The book follows Guy Fawkes' military career and how it brought him into contact with leading Catholic agitators for change, but it is far more than just a biography of Guy Fawkes; it is a fascinating look at England in an age of religious turmoil, when government officials like Robert Cecil maintained a network of spies, when Catholic families built secret priest holes to hide travelling Catholic priests from the Protestant authorities, and when it was dangerous to speak your mind out loud.
The author does a marvellous job of drawing together the strands of Elizabethan life, from religious conflict to political intrigue. He shows how self-interest and cruelty went hand in hand with political expediency and propaganda. He also shows how Guy Fawkes and his fellow conspirators were gradually drawn to feel that they simply had no other choice than to kill the king and his councillors.
One fascinating fact becomes clear as the plotters develop their scheme; they must not simply kill the king, for the enemies of Catholicism would just replace him with another. They must destroy the king and as many of the leading nobles as possible, and create a power vacuum where it would be possible to insert a puppet ruler on the throne, a ruler with Catholic sympathies.
A Chance to Kill the King
That decision is put into stark focus when just a few days before the opening of Parliament Guy Fawkes finds himself, armed with his sword, standing beside King James at a public function. It was the perfect opportunity to kill the king. But Fawkes knows that killing the king is not the sole focus of the plot; they must also kill the leading Protestant nobles and have a ready-made Catholic replacement on hand to take the throne. So he keeps his sword in its sheath, and does nothing. How might history have changed if he had not kept to his principles?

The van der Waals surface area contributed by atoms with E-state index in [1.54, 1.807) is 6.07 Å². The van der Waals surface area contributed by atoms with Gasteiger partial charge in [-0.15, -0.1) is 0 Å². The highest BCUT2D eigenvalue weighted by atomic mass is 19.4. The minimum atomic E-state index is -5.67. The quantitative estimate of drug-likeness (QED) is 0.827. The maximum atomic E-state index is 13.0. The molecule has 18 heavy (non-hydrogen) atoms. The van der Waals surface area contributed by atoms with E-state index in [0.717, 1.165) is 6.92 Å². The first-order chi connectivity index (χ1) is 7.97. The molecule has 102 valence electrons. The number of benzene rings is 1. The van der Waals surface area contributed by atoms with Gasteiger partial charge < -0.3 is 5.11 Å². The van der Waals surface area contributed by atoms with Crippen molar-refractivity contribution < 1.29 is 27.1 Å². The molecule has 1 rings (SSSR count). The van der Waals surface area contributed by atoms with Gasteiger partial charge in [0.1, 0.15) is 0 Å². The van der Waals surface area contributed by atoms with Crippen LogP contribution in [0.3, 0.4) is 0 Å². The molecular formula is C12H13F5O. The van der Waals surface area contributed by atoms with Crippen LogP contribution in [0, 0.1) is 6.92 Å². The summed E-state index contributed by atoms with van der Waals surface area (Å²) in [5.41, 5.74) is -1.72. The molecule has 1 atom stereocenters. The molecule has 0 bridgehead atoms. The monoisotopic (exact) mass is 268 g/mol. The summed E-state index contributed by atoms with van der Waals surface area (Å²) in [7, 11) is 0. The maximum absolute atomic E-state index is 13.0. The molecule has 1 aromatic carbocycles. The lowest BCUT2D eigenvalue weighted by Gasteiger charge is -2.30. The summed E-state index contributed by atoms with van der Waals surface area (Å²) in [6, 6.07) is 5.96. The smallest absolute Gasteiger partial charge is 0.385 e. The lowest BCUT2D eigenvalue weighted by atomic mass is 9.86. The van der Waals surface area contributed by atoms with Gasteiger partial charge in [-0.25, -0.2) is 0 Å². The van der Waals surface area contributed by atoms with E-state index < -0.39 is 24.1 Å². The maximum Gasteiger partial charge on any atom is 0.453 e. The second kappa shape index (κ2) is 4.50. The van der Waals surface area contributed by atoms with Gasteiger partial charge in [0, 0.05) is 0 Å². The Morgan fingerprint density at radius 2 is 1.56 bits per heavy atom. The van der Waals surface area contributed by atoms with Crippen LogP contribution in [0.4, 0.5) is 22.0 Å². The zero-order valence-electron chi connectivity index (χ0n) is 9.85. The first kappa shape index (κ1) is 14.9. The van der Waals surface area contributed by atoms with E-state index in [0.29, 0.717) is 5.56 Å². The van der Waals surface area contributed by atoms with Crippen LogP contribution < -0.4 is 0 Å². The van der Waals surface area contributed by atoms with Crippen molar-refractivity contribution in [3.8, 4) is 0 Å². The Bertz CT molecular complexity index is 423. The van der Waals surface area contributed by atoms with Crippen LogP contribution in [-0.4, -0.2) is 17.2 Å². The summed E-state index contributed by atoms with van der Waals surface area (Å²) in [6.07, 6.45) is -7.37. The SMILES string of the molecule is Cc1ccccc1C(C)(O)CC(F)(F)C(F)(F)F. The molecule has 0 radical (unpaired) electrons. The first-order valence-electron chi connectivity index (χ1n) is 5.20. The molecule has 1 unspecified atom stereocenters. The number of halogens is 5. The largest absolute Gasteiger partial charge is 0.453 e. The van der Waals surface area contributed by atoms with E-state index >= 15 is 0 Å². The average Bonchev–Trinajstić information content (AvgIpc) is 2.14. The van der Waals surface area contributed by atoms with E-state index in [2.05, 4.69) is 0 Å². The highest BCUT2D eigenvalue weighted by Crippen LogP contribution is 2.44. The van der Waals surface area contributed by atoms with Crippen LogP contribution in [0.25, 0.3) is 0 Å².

And make no mistake, Guy Fawkes and the other Gunpowder Plotters were very much men of principle; this was no wild-eyed band of radicals bent on destruction; these were men who saw themselves as fighting for the survival of England itself against an implacable and evil enemy.
Who Sent the Mounteagle Letter?
One of the most interesting episodes around the Gunpowder Plot has always been the question of who sent the mysterious letter warning Lord Mounteagle to stay away from the opening of Parliament. Lord Mounteagle himself did not know. He took the letter to Robert Cecil, who ordered a search of the Parliament buildings which resulted in the discovery of Guy Fawkes and his barrels of gunpowder.
The question of who sent the letter that effectively scuppered the Gunpowder Plot has vexed historians for centuries. The author makes a very good case that it was probably Francis Tresham, one of the Plotters and the man initially suspected by Robert Catesby, the Plot leader, of betraying them.
Much of what we think we know about the Gunpowder Plot and about Guy Fawkes is based on guesswork, and a fair amount of Protestant propaganda that emerged after the Plot was foiled. 'The Real Guy Fawkes' does an exceptional job of examining the facts, based on copious research, and just as important, it does an outstanding job of making those facts read like a well-researched novel. Guy Fawkes comes across as a real person, a man of conviction, and we can understand, if not approve of, his attempts to turn English history on its head.